25-Oct-2013, 22:02
When I got back into LF in 2001, it was with a APO-Symmar 120/5.6 on a Tachihara. I've just recently picked up an older 125/5.6 Fuji W with much greater coverage, and sold the Schneider, since I moved to an Ebony with much more movements, and the limited coverage of the older pre "L" APO-Symmar was occasionally a problem. I still prefer a 125 or 120 as a good general purpose somewhat-wide lens. If I take just one lens on an outing, it'll be my 200/8 Nikkor-M, but if I take just two, I'll add the 125 Fujinon. There are some 120mm wide angle lenses for larger formats that are quite large, and there was the Schneider SS HM, but if you're looking for something that isn't huge or very expensive, you'll mostly be looking for the APO-Symmar (or APO-Symmar L with greater coverage) or one of the Fuji 125mm options. If you can find one and it fits your budget, the Super Symmar HM is reputed to be excellent. Both Schneider and Nikkor made 120mm macro lenses, but I don't know how well they covered 4x5 at regular focal distances. There's also the Schneider 110mm SSXL if you want a lot of coverage and can afford it.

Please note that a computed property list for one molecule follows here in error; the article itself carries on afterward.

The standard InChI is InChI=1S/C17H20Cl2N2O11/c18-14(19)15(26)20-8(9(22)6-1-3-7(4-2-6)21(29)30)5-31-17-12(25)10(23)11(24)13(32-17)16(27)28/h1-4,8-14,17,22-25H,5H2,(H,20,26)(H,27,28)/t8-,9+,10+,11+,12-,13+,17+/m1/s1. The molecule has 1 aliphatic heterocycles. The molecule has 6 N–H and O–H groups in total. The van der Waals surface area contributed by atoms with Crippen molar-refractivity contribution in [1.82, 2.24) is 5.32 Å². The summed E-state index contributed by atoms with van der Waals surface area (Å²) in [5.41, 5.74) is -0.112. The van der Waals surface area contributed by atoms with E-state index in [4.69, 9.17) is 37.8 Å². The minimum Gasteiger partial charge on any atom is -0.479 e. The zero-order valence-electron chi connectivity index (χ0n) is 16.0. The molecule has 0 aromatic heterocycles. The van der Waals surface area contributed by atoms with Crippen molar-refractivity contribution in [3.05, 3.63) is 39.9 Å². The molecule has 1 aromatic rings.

E. von Hoegh
26-Oct-2013, 07:30
I am starting to think about LF again and am really leaning toward a 120ish on 4x5. I enjoy my 58 (Koni) in 6x7 and when I was shooting 8x10 the 250 was my favorite. Am I missing something here? I would appreciate the greater coverage as opposed to a 90 which always seemed a tad wide for me as a moderate wide. Also, what are my choices and your thoughts on them?

FWIW, a 240 (actually a 9 1/2") Dagor is one of my favorite lenses on 8x10, the only reason I don't use a 120 for 4x5 is that I don't have one. The 120 (4 3/4") Dagor might not be the best choice for negatives that will be enlarged, though, the corners of mine on 8x10 get soft in a hurry when I apply movements. Straight on it's fine.

tgtaylor
26-Oct-2013, 08:28
A 250mm on an 8x10 translates to 125mm on a 4x5. If you are looking for a 4x5 equivalent, then I highly recommend the Rodenstock 150mm apo Sironar-S which will deliver the same field of view as the 250. The Rodenstock is an excellent, if costly, lens but well worth its price. But then when I purchased it the selling price (new) was 1/2 of what it is today.